11 Jul 2018
The SNP has been accused of downgrading a key emergency department, despite the A&E ward recording its busiest month in eight years.
In May, the Perth Royal Infirmary received 2405 attendances to its casualty ward, as nationalist ministers were preparing to announce more services were to move to Dundee.
That’s the highest number since May 2010, and an increase of more than 400 from the previous month alone.
In addition, activity at Ninewells Hospital’s A&E also reached a record high in May, despite being set to take on more work from a stripped down PRI.
Its A&E ward had 4608 attendances, the most since these specific ISD Scotland records began in April 2009.
The Scottish Conservatives have said the SNP’s decision to centralise more services at Ninewells has come at the worst possible time for both hospitals.
Earlier this week, the party revealed that bed numbers at the PRI had been gradually reduced over the years, evidence that the Scottish Government had been “chipping away” at the hospital.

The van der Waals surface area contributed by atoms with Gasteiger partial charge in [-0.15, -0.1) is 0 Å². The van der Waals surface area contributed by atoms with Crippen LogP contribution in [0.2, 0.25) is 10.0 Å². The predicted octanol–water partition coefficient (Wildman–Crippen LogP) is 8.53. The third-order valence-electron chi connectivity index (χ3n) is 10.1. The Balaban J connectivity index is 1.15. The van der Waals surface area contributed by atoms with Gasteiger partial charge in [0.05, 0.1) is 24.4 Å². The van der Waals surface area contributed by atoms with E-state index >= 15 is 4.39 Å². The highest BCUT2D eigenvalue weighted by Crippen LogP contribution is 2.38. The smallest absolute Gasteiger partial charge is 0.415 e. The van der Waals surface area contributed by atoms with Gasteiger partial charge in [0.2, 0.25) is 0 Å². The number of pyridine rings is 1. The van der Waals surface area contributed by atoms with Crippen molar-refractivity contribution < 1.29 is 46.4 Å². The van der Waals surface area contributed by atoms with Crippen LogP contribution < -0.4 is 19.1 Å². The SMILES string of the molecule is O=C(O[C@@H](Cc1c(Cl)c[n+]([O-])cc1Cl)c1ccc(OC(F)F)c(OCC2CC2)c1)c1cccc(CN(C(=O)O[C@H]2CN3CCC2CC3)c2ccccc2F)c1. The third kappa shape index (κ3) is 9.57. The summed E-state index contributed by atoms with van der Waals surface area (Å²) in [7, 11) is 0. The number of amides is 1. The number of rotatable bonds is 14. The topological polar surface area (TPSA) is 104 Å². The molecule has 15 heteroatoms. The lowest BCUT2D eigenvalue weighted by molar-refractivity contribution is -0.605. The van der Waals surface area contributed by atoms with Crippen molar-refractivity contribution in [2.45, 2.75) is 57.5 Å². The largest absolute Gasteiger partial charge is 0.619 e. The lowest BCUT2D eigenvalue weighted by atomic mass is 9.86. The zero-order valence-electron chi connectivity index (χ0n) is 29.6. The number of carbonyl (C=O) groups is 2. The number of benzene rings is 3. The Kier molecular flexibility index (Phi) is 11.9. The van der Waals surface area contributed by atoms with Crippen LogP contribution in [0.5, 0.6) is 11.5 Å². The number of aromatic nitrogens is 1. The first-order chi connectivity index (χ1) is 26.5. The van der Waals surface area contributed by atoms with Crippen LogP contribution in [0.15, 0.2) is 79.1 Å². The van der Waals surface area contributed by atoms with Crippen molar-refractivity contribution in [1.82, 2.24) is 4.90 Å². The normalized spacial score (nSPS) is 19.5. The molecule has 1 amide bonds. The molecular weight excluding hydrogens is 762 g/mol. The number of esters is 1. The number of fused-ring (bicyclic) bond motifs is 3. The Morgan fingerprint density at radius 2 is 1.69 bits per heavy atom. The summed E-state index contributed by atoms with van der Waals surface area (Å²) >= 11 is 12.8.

That followed an announcement last week by new health secretary Jeane Freeman that all emergency surgery would be moved from the PRI to Dundee.
Scottish Conservative Mid Scotland and Fife MSP Liz Smith said:
“The SNP is downgrading the PRI at a time when it’s hardly been busier.
“The fact May was the busiest month in eight years proves how valuable a facility it is.
“This is exactly why so many people in the local community are so angry about SNP plans to centralise services at Ninewells.
“They see this as a completely unacceptable move and one which will not be tolerated by staff or patients.
“The PRI has already lost maternity and paediatric services as well as emergency surgery.
“The latest downgrading is a step too far.”
Scottish Conservative North East MSP Bill Bowman said:
“These figures show May was the busiest month for Ninewells’ A&E ward for basically a decade.
“So that proves this is not the time for the SNP to be burdening it with even more work.
“By downgrading services in Perth, the SNP government seems to think Ninewells will be able to effortlessly pick up the slack.
“But as we have now learned, the hospital already has more than enough on its plate, and any increase in activity without proper funding and resources would risk patient safety and load yet more work onto hard-pressed staff.”